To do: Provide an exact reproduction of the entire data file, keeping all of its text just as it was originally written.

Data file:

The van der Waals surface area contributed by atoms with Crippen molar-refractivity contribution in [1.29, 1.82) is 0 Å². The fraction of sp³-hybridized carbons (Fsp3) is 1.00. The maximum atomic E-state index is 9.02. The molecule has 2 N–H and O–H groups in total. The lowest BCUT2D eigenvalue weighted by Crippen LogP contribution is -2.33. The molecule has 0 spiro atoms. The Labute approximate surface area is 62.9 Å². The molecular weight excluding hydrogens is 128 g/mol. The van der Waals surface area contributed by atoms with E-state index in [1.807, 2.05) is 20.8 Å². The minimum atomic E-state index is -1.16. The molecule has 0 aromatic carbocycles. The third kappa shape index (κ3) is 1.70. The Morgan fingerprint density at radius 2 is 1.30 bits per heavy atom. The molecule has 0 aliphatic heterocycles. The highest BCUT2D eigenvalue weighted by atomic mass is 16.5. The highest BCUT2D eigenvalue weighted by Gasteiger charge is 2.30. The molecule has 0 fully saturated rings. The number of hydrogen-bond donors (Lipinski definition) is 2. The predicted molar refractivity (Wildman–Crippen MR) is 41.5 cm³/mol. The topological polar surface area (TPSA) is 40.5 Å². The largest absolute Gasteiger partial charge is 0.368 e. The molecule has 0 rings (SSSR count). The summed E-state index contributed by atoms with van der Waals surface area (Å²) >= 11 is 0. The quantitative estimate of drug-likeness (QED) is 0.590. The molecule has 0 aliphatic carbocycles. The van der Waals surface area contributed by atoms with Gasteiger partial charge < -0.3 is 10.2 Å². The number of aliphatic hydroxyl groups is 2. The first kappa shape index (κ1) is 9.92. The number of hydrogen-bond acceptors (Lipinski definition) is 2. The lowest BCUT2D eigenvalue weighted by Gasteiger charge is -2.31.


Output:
The van der Waals surface area contributed by atoms with Crippen molar-refractivity contribution in [1.29, 1.82) is 0 Å². The fraction of sp³-hybridized carbons (Fsp3) is 1.00. The maximum atomic E-state index is 9.02. The molecule has 2 N–H and O–H groups in total. The lowest BCUT2D eigenvalue weighted by Crippen LogP contribution is -2.33. The molecule has 0 spiro atoms. The Labute approximate surface area is 62.9 Å². The molecular weight excluding hydrogens is 128 g/mol. The van der Waals surface area contributed by atoms with E-state index in [1.807, 2.05) is 20.8 Å². The minimum atomic E-state index is -1.16. The molecule has 0 aromatic carbocycles. The third kappa shape index (κ3) is 1.70. The Morgan fingerprint density at radius 2 is 1.30 bits per heavy atom. The molecule has 0 aliphatic heterocycles. The highest BCUT2D eigenvalue weighted by atomic mass is 16.5. The highest BCUT2D eigenvalue weighted by Gasteiger charge is 2.30. The molecule has 0 fully saturated rings. The number of hydrogen-bond donors (Lipinski definition) is 2. The predicted molar refractivity (Wildman–Crippen MR) is 41.5 cm³/mol. The topological polar surface area (TPSA) is 40.5 Å². The largest absolute Gasteiger partial charge is 0.368 e. The molecule has 0 rings (SSSR count). The summed E-state index contributed by atoms with van der Waals surface area (Å²) >= 11 is 0. The quantitative estimate of drug-likeness (QED) is 0.590. The molecule has 0 aliphatic carbocycles. The van der Waals surface area contributed by atoms with Gasteiger partial charge < -0.3 is 10.2 Å². The number of aliphatic hydroxyl groups is 2. The first kappa shape index (κ1) is 9.92. The number of hydrogen-bond acceptors (Lipinski definition) is 2. The lowest BCUT2D eigenvalue weighted by Gasteiger charge is -2.31.